Bird flu outbreak prompts Saudi Arabia to ban poultry imports from the Netherlands

Tracy Otterson puts avian influenza samples in the centrifuge to clean them up before moving to extraction, in this file photo taken on April 8, 2015 at the University of Minnesota’s Veterinary Diagnostics Laboratory in St. Paul, Minn. (AP)
Updated 06 January 2018
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Bird flu outbreak prompts Saudi Arabia to ban poultry imports from the Netherlands

RIYADH: The outbreak of an avian influenza prompted the Kingdom to temporarily ban imports of poultry products from the bird flu-affected Netherlands.

The Ministry of Environment, Water and Agriculture announced that a temporary ban is in place on the import of live birds, hatching eggs and chicks from Flevoland, the Netherlands due to the highly pathogenic H5N1 avian influenza reported in the area.

The H5N1 virus occurs mainly in birds, is highly contagious among birds, and can be deadly in domestic poultry.

The decision to ban poultry imports from the country in northwestern Europe is based on a warning issued by the World Organization for Animal Health (OIE).

Commenting on the ban, Sanad Al-Harbi, director general of the Department of Animal Risk Assessment, said that the ban is based on the warning bulletin issued by the OIE on the emergence of the pathogenic avian influenza.

Notably, the OIE is an inter-governmental organization which coordinates and supports animal disease control, and cautions governments on outbreaks in different parts of the world.

Such bans are periodically reviewed and lifted when the situation returns to normal, the ministry sources said.

The Kingdom, the second-largest importer of chicken broiler meat in the world, previously imposed similar bans on poultry imports from countries experiencing bird flu outbreaks.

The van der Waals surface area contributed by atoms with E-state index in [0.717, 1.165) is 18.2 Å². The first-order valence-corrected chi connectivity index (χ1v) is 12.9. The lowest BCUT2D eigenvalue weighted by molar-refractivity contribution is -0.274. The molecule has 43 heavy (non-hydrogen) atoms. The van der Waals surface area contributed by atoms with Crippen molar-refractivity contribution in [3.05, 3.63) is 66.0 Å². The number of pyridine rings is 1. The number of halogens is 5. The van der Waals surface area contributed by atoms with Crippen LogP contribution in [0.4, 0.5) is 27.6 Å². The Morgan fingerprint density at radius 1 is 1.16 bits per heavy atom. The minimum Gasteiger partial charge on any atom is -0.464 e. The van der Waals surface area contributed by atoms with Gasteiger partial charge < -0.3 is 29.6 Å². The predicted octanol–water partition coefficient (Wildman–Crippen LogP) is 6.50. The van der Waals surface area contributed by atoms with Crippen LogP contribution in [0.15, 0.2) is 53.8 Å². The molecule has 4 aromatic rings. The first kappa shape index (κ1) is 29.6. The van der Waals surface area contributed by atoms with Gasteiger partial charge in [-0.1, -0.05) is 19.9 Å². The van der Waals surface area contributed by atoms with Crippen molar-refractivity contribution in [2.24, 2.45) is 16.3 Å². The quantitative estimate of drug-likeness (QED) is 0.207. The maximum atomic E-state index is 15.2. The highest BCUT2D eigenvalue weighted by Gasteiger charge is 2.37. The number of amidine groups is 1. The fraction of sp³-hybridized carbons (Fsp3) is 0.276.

These bans were lifted when the situation improved to be normal when the countries were free of bird flu.


US’ Mnuchin says talk about sanctions premature, will visit Riyadh to meet with counterpart

Updated 30 min 53 sec ago
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US’ Mnuchin says talk about sanctions premature, will visit Riyadh to meet with counterpart

JERUSALEM, Oct 21 : US Treasury Secretary Steven Mnuchin said on Sunday it was premature to comment on possible US sanctions against Saudi Arabia for the death of Saudi journalist Jamal Khashoggi until an investigation had been completed.
Mnuchin said information so far on the investigation was “a good first step but not enough” as Riyadh faced increasing international pressure over what happened to Khashoggi, who disappeared after he entered the Saudi consulate in Istanbul on Oct. 2.
US President Donald Trump, who has said the United States would consider sanctions against Saudi Arabia, emphasized on Saturday that he was not satisfied with the Saudis’ handling of the case.
“It would be premature to comment on sanctions and premature to comment on really any issues until we get further down the investigation and get to the bottom of what occurred,” Mnuchin told reporters in Jerusalem.
Mnuchin confirmed that he would not attend a Saudi investment conference on Tuesday. However, he said he would visit Riyadh as planned for talks with his counterpart on joint efforts to counter terrorist financing and plans by Washington to reimpose sanctions against Iran in November.
“I did not think it was appropriate to go and speak at this conference but we continue to have important issues with Saudi and that is why I am going there,” Mnuchin said.
The visit, he said, was necessary as Washington prepares to reimpose sanctions against Iran.
He said he had no reason to believe that Saudi Arabia would renege on commitments to make up for any shortfall in global oil supplies as Iranian oil exports are curbed under the sanctions.
“I have no reason to believe that they are not going to honor those commitments,” said Mnuchin, who will meet Saudi Energy Minister Khalid Al-Falih while in Riyadh.